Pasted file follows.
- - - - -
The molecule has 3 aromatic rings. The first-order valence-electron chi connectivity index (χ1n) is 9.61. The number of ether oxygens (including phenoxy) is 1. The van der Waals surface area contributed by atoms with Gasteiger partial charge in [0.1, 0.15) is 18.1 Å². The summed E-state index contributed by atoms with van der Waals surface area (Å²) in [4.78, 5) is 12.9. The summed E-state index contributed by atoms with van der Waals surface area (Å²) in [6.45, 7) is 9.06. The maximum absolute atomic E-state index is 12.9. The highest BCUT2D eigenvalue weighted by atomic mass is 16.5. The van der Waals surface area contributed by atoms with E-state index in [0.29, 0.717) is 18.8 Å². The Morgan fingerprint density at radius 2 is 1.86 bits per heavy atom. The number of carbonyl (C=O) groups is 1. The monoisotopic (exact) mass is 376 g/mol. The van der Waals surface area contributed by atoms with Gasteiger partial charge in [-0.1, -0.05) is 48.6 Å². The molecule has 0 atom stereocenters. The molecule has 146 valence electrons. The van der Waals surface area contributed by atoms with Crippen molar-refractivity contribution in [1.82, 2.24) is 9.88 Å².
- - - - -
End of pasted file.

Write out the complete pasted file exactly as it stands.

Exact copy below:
The molecule has 3 aromatic rings. The first-order valence-electron chi connectivity index (χ1n) is 9.61. The number of ether oxygens (including phenoxy) is 1. The van der Waals surface area contributed by atoms with Gasteiger partial charge in [0.1, 0.15) is 18.1 Å². The summed E-state index contributed by atoms with van der Waals surface area (Å²) in [4.78, 5) is 12.9. The summed E-state index contributed by atoms with van der Waals surface area (Å²) in [6.45, 7) is 9.06. The maximum absolute atomic E-state index is 12.9. The highest BCUT2D eigenvalue weighted by atomic mass is 16.5. The van der Waals surface area contributed by atoms with E-state index in [0.29, 0.717) is 18.8 Å². The Morgan fingerprint density at radius 2 is 1.86 bits per heavy atom. The number of carbonyl (C=O) groups is 1. The monoisotopic (exact) mass is 376 g/mol. The van der Waals surface area contributed by atoms with Gasteiger partial charge in [-0.1, -0.05) is 48.6 Å². The molecule has 0 atom stereocenters. The molecule has 146 valence electrons. The van der Waals surface area contributed by atoms with Crippen molar-refractivity contribution in [1.82, 2.24) is 9.88 Å².